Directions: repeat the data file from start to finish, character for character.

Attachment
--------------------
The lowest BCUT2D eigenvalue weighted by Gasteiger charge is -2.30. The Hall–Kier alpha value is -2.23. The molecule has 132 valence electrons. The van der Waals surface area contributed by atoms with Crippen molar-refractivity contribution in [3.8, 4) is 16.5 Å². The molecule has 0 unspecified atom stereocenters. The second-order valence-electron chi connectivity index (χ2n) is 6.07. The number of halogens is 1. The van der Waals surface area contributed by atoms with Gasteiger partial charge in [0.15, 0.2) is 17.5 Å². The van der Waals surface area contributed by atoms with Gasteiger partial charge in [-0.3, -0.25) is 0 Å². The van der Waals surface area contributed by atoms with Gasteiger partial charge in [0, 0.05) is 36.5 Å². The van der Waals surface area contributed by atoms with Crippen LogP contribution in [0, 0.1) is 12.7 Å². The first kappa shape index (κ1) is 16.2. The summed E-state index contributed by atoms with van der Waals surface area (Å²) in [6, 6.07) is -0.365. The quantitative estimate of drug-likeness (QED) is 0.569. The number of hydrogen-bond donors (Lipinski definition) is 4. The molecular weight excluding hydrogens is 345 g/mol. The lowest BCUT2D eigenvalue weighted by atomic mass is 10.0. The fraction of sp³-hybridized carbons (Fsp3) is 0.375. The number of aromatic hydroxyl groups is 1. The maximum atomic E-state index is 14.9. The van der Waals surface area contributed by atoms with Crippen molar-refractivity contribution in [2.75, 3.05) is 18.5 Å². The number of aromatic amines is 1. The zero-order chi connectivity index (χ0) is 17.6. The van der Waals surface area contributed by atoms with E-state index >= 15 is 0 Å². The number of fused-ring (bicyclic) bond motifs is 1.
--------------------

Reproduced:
The lowest BCUT2D eigenvalue weighted by Gasteiger charge is -2.30. The Hall–Kier alpha value is -2.23. The molecule has 132 valence electrons. The van der Waals surface area contributed by atoms with Crippen molar-refractivity contribution in [3.8, 4) is 16.5 Å². The molecule has 0 unspecified atom stereocenters. The second-order valence-electron chi connectivity index (χ2n) is 6.07. The number of halogens is 1. The van der Waals surface area contributed by atoms with Gasteiger partial charge in [0.15, 0.2) is 17.5 Å². The van der Waals surface area contributed by atoms with Gasteiger partial charge in [-0.3, -0.25) is 0 Å². The van der Waals surface area contributed by atoms with Gasteiger partial charge in [0, 0.05) is 36.5 Å². The van der Waals surface area contributed by atoms with Crippen LogP contribution in [0, 0.1) is 12.7 Å². The first kappa shape index (κ1) is 16.2. The summed E-state index contributed by atoms with van der Waals surface area (Å²) in [6, 6.07) is -0.365. The quantitative estimate of drug-likeness (QED) is 0.569. The number of hydrogen-bond donors (Lipinski definition) is 4. The molecular weight excluding hydrogens is 345 g/mol. The lowest BCUT2D eigenvalue weighted by atomic mass is 10.0. The fraction of sp³-hybridized carbons (Fsp3) is 0.375. The number of aromatic hydroxyl groups is 1. The maximum atomic E-state index is 14.9. The van der Waals surface area contributed by atoms with Crippen molar-refractivity contribution in [2.75, 3.05) is 18.5 Å². The number of aromatic amines is 1. The zero-order chi connectivity index (χ0) is 17.6. The van der Waals surface area contributed by atoms with E-state index >= 15 is 0 Å². The number of fused-ring (bicyclic) bond motifs is 1.